PaX makes the assumption (at the operating system memory management level) that some areas in memory can be known at process setup time (and later on as memory is assigned and freed) to be read only for some process(s), and that preventing such access by others improves system security. Given the ubiquity and persistence of malware and malware writers, this is a sensible apprehension. A process remains free, under PaX (as I understand the intent) to keep code in a read/write portion of its assigned memory and self-modify at will. If it goes west and tries to scribble where it shouldn't, the OS gets told and kills it; that your code did such a thing is your problem -- back to the debugger! The memory model used by most modern languages makes self modification (ie, doing exotic things with pointers) difficult when programs written in those langauges are running under PaX type supervision, but that's not really a PaX level issue; it's trying to keep the operating system from crashing and programs (including malware) from interfering with each other. You weren't supposed to be doing that sort of thing anyway, there being no language support for it in most cases.
Thus, the efficiency hit you envision isn't an issue for programs written in most modern languages. PaX imposes no program execution time overhead and little program setup time overhead, as I follow it. Its main running time overhead load is at the kernel level, and resource overhead lies in using a little memory to keep track of its charges. A program written in a self modifying language whose runtime package is willing to work in a PaXified environment ought not to even notice.
In general, if you want maximum run time efficiency (minimum execution time, minimum memory use) you should avoid general purpose operating systems altogether. But embedded programming like that isn't within the PaX brief at all. Maybe this clarifies things a bit? ww 16:56, 29 Jul 2004 (UTC)
PaX does the exact opposite of "A process remains free, under PaX (as I understand the intent) to keep code in a read/write portion of its assigned memory and self-modify at will." Code can not be in a read/write portion of assigned memory; you'll never be allowed to execute it if it's writable. Only combinations of (read/write) or (read/execute) are allowed; (execute) also cannot be added if it is not already set on a page. Thus, code can never self-modify. Programs that try to self-modify with PaX restrictions in place are terminated immediately.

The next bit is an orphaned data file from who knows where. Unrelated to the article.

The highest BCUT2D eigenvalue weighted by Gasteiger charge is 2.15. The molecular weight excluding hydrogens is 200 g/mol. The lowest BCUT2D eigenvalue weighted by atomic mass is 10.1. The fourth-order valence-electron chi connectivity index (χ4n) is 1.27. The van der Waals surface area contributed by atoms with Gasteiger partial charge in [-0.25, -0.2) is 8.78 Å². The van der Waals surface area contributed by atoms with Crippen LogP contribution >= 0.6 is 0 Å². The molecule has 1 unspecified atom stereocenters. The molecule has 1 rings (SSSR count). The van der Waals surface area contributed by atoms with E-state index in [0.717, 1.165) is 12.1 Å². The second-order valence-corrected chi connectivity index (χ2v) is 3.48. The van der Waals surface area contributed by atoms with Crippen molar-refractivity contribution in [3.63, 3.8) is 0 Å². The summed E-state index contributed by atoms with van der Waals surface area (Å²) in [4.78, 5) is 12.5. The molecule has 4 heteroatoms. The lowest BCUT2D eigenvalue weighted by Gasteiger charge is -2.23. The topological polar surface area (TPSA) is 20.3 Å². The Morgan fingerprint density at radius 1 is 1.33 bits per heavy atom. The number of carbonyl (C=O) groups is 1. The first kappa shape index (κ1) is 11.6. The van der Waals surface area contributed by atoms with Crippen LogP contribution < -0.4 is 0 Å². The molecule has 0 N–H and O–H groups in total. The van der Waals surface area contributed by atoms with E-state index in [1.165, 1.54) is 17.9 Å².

PaX does not protect processes from other processes; it protects them from themselves. It'd be comparable to if a night patrol walked around your neighborhood after say 10pm and made sure to lock your front door and roll up your car window and lock your car doors if you forgot to. The times when this breaks programs would be comparable to when you leave your keys in your car. It tries damn hard to stay out of your way, just don't do anything broken.
PaX will recognize trampolines, and "emulate" them by some method unknown to me. Short version, it just does. If you want to know how, go read the docs--which the article links to because it's not made to go into the deep technical aspects of PaX, more just to touch the surface. It won't allow blocks of code to be generated at runtime (like Java); Executable space protections pretty much makes this clear (esp. paragraph 4).
As for performance, there are no current official measurements. I got 0.67% (I think it was 0.67, I know it was 0.6 something) measured on x86 with a k7 Athlon XP with SEGMEXEC. This is <1%, so it's low; it's also a scalar (it's a percentage, pretty CPU independent), so it's the same everywhere. PAGEEXEC used on systems supporting HW NX would be pretty much effectively 0%; it's variable, but a trick noted in the PAGEEXEC segment brings it down to below SEGMEXEC's overhead on x86 in many situations. When this trick fails, the overhead can rocket up to 5%, 20%, whatever, high high levels.
--John Moser 23:05, 29 Jul 2004 (UTC)
Clearly we see here a limitation in my understanding of PaX operation. I apologize for getting inverted on this one. However, as self-modifying code is generally thought (and experience shows) to be a Bad Thing, Pax's actual behavior (as stated by jm above) is sensible however much I missed something. Sorry about that. ww 14:00, 30 Jul 2004 (UTC)
Ah, good, you understand now. That means my work here is done :) --John Moser 00:51, 2 Aug 2004 (UTC)

Featured Article!!! :D[edit]

This page is now a Featured Article!

Special thanks go to all of those who objected at the first FAC run and those who contributed, including Matt Crypto, Raul654, Ww, Taxman, Kate, Goplat, Timwi, David Gerard, and the rest of you who helped that I may have missed. Although I undertook getting this article up to FA status as a personal goal, it could not have been done without the input, clarity, simplification, and spell checking of the Wikipedia community.